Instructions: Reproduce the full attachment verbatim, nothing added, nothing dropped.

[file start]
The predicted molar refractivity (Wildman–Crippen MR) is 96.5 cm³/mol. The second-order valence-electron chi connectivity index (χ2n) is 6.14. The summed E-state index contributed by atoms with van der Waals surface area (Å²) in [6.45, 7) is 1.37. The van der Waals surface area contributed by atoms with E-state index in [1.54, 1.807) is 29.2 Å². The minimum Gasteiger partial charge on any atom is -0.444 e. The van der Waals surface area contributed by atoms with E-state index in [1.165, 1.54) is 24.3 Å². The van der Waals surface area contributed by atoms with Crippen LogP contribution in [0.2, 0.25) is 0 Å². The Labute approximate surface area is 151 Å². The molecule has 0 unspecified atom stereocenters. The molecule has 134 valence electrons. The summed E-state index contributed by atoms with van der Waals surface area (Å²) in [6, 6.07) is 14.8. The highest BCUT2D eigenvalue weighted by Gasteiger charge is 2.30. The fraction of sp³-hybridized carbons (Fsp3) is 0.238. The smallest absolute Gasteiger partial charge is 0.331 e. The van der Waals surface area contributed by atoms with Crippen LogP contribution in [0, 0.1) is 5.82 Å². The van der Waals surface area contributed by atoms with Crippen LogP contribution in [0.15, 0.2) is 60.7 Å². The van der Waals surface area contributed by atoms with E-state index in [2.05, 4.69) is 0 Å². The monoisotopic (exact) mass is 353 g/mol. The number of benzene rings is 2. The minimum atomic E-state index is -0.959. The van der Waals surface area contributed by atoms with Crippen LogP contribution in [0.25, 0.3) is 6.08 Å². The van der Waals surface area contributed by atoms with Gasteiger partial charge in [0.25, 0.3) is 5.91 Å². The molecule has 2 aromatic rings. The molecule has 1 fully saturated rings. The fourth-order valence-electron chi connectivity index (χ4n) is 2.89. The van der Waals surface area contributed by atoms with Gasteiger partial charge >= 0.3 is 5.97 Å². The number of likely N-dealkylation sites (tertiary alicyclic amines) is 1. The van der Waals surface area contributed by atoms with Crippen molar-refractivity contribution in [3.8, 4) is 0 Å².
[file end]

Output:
The predicted molar refractivity (Wildman–Crippen MR) is 96.5 cm³/mol. The second-order valence-electron chi connectivity index (χ2n) is 6.14. The summed E-state index contributed by atoms with van der Waals surface area (Å²) in [6.45, 7) is 1.37. The van der Waals surface area contributed by atoms with E-state index in [1.54, 1.807) is 29.2 Å². The minimum Gasteiger partial charge on any atom is -0.444 e. The van der Waals surface area contributed by atoms with E-state index in [1.165, 1.54) is 24.3 Å². The van der Waals surface area contributed by atoms with Crippen LogP contribution in [0.2, 0.25) is 0 Å². The Labute approximate surface area is 151 Å². The molecule has 0 unspecified atom stereocenters. The molecule has 134 valence electrons. The summed E-state index contributed by atoms with van der Waals surface area (Å²) in [6, 6.07) is 14.8. The highest BCUT2D eigenvalue weighted by Gasteiger charge is 2.30. The fraction of sp³-hybridized carbons (Fsp3) is 0.238. The smallest absolute Gasteiger partial charge is 0.331 e. The van der Waals surface area contributed by atoms with Crippen LogP contribution in [0, 0.1) is 5.82 Å². The van der Waals surface area contributed by atoms with Crippen LogP contribution in [0.15, 0.2) is 60.7 Å². The van der Waals surface area contributed by atoms with E-state index in [2.05, 4.69) is 0 Å². The monoisotopic (exact) mass is 353 g/mol. The number of benzene rings is 2. The minimum atomic E-state index is -0.959. The van der Waals surface area contributed by atoms with Crippen LogP contribution in [0.25, 0.3) is 6.08 Å². The van der Waals surface area contributed by atoms with Gasteiger partial charge in [0.25, 0.3) is 5.91 Å². The molecule has 2 aromatic rings. The molecule has 1 fully saturated rings. The fourth-order valence-electron chi connectivity index (χ4n) is 2.89. The van der Waals surface area contributed by atoms with Gasteiger partial charge >= 0.3 is 5.97 Å². The number of likely N-dealkylation sites (tertiary alicyclic amines) is 1. The van der Waals surface area contributed by atoms with Crippen molar-refractivity contribution in [3.8, 4) is 0 Å².